But still, the prevailing opinion among McGrady’s current teammates, coach Rick Adelman and even some prominent members of the Houston media is that despite the Rockets’ gleaming 33–14 record this season minus McGrady (and a pedestrian 20–15 record with him) there is no way the Rockets are better with T-Mac on the injury shelf.
After last Tuesday night’s narrow game 2 loss in Portland, where Rockets center Yao Ming was banged, bodied, fronted, double and sometimes triple teamed into a 3–6 night, scoring just 11 points, Adelman commented, ”Teams can’t do some of the things they’ve been doing to Yao if we’ve got Tracy. He would make them pay.” Earlier in the year, Ron Artest had this to say to HOOPSWORLD: “I think when he was here, we played better. I don’t think we’re as good without him.”
Even local Houston writer and season-long McGrady critic Richard Justice recently reversed his position, siding with Adelman in claiming Houston could really use McGrady right now in its series with Portland.
So while everyone seems to be saying nice things in support of Houston’s 23-million-dollar missing "man" (gelding), a closer look suggests the Rockets would be better off cutting ties with their maligned swingman as soon as the opportunity presents itself.
For starters, despite McGrady’s obvious (former?) dynamic playmaking skills and achieving the two highest assist averages of his career since joining the Rockets, his tendency to rely too much on his erratic jump shot rather than his athleticism and his constant need for a high number of shot attempts too often disrupts offensive continuity and hinders opportunities for his teammates.
McGrady hasn’t shot above 43 percent from the field since the 02–03 season with Orlando, and he hasn’t averaged more than 7 free throws a game since joining the Rockets, even dipping to 5.4 FTs a game last year and down to 4.5 attempts in this year’s injury-riddled campaign, clearly demonstrating his aversion to driving to the bucket. And his three-point percentages have been rock bottom for a player of his caliber. He’s hovered around the 33 percent range from deep his whole career, even dipping to an atrocious 29 percent last season.
Perhaps even more detrimental to the success of the team than even his icy shooting percentages has been McGrady’s constant need to have the ball in his hands. The 2009 half-season has been the only season since he joined the Rockets in which McGrady has averaged below 20 shots a game. When you have a 7’6” center with a plethora of post moves and a career 52 percent shooting from the field in Yao Ming, a 52 percent shooting power forward who can score inside and out in Luis "El Guacho" Scola, and a young, dunking (pre-shooting) dynamo with a 58 percent career field goal percentage coming off the bench in power forward Carl Landry, pounding the ball inside at any opportunity becomes essential for success. At the very least, having such talented players on the frontline should have provided T-Mac with ample drive and dish opportunities, but instead he’d rather hover around the perimeter, dribbling down the shot clock and launching last second 23 foot jumpers.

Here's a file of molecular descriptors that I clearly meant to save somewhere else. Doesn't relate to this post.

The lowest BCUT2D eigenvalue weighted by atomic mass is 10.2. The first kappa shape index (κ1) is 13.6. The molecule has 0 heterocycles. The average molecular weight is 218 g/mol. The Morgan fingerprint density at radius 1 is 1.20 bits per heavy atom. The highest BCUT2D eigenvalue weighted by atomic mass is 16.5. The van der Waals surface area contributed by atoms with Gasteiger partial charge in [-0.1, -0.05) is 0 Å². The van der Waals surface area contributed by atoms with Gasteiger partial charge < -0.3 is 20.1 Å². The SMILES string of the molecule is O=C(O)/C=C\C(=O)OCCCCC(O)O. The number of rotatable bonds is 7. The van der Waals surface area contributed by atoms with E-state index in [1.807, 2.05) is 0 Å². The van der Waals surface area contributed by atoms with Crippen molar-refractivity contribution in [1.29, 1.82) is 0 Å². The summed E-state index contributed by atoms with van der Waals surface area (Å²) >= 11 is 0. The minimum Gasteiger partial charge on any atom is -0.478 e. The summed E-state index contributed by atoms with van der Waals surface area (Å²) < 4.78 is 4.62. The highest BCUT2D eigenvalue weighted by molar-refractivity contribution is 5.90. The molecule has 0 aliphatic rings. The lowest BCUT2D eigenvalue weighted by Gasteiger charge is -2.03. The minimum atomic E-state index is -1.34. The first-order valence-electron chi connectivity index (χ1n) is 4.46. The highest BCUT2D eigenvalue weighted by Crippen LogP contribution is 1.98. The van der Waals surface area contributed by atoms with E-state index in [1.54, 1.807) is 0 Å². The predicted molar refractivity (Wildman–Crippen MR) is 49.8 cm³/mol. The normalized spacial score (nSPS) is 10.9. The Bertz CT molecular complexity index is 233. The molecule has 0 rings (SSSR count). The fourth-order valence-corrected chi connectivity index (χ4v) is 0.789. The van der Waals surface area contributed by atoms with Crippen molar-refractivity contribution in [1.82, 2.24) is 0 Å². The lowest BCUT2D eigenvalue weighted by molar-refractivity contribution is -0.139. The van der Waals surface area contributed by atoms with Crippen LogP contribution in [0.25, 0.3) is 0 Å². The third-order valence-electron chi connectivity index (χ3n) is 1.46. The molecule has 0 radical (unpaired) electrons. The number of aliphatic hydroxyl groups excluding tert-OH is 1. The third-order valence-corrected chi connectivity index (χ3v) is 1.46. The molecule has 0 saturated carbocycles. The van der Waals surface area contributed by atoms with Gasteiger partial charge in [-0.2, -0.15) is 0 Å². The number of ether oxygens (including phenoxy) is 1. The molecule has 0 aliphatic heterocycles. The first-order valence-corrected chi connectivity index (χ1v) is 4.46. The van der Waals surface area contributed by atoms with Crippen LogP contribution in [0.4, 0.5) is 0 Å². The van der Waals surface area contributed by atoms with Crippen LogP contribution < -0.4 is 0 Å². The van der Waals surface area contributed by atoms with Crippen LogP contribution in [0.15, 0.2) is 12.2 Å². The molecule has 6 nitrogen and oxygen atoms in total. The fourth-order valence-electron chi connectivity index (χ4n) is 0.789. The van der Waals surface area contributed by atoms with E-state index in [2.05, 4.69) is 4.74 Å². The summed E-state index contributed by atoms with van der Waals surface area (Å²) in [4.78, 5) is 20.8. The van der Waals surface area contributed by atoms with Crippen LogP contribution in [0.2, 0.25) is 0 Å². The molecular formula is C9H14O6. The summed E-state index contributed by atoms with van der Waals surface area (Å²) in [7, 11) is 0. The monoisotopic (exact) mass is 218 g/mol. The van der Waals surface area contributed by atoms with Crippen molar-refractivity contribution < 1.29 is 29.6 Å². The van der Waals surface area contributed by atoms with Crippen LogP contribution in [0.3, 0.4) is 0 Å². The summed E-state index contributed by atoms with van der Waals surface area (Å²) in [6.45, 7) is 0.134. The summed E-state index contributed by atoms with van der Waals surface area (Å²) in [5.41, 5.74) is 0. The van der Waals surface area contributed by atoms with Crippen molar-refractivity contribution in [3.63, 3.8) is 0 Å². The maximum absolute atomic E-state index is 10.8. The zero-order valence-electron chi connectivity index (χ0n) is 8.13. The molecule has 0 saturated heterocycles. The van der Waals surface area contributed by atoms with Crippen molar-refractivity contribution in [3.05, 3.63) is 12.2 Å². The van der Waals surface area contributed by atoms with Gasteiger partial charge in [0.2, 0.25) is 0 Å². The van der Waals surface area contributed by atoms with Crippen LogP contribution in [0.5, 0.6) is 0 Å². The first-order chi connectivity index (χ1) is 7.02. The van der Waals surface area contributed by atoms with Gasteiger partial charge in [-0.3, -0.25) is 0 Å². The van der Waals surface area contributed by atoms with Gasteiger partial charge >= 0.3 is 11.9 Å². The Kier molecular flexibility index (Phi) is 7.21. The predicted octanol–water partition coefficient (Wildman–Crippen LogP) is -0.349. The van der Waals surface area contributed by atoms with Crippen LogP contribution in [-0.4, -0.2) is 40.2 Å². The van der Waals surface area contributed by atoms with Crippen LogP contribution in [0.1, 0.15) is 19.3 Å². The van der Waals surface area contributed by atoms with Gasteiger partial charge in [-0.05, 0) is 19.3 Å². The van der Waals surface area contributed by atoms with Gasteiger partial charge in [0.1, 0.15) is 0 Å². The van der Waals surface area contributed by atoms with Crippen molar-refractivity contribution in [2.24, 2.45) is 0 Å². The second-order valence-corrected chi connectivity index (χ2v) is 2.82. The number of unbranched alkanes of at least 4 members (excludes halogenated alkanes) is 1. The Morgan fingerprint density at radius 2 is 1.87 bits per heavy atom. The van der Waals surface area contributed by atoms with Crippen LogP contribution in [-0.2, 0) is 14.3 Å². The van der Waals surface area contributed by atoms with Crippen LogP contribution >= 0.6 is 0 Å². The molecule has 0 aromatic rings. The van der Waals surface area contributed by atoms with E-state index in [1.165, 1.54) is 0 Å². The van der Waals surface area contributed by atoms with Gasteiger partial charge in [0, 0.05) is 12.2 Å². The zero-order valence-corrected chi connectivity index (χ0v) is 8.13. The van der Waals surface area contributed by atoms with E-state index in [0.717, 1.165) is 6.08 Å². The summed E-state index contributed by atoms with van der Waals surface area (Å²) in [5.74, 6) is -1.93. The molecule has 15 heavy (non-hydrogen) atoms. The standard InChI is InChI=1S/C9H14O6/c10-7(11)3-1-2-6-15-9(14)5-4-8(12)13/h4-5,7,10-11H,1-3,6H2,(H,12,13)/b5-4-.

The Rockets, like most teams with a skilled big man, are much better when posting up their center and utilizing the opportunities created out of that. Whether it’s letting Yao work his array of turnarounds and hook shots one on one, having the perimeter players cut to basket to take advantage of Yao’s superior passing skills, kick outs for open threes after a double team or simply swinging the ball back around for a Yao repost, the chances for a bucket created by working through their unselfish center rather than their inconsistent swingman are clearly raised.
Even in a situation such as last Tuesday night, where the Blazers were fronting Yao with Greg Oden, moving Joel Przybilla in from behind, and occasionally even bringing Lamarcus Aldridge in for a triple team, plenty of opportunities existed for the Rockets without T-Mac, they just failed to take advantage of them.
Of course, with such attention being paid to the Minger, the backside was often opened up wide for ample scoring chances. And while Von "The Black Hawk" Wafer and Aaron Brooks were able to step up to the tune of 21 and 23 points respectively, with both shooting better than 50 percent for the night. Wafer, who is clearly Houston’s most athletic perimeter player, was inexplicably relegated to bench duty by Adelmen as a tight game wound down. (Perhaps an explanation is that Wafer plays little to no defense.) In his stead Houston’s coach chose to play both Shane "Batt-man" Battier and Ron "Crazy Pills" Artest simultaneously in an attempt to slow down a red-hot Brandon Roy (42 points) when it was plainly obvious to anyone watching that Roy was not going to be slowed by anyone and that Houston’s only chance was to continue to score. And with Artest mired in a 2–11 second half shooting slump and Yao draped on like a blanket, Battier, for all the positives he brings to the team, is hardly the right man to answer that challenge.
In the end, it was hardly the absence of an aging, never-really-was superstar with a 43 percent career shooting mark that was Houston’s ultimate demise in last Tuesday’s Game 2. With better coaching and more willingness to take advantage of the mismatches Yao creates, Houston took advantage of its best chance of advancing past the first round in 12 seasons - and the only thing that has to do with Tracy McGrady is the fact he’s been in Chicago rehabbing his knee rather than suiting up in Rockets red.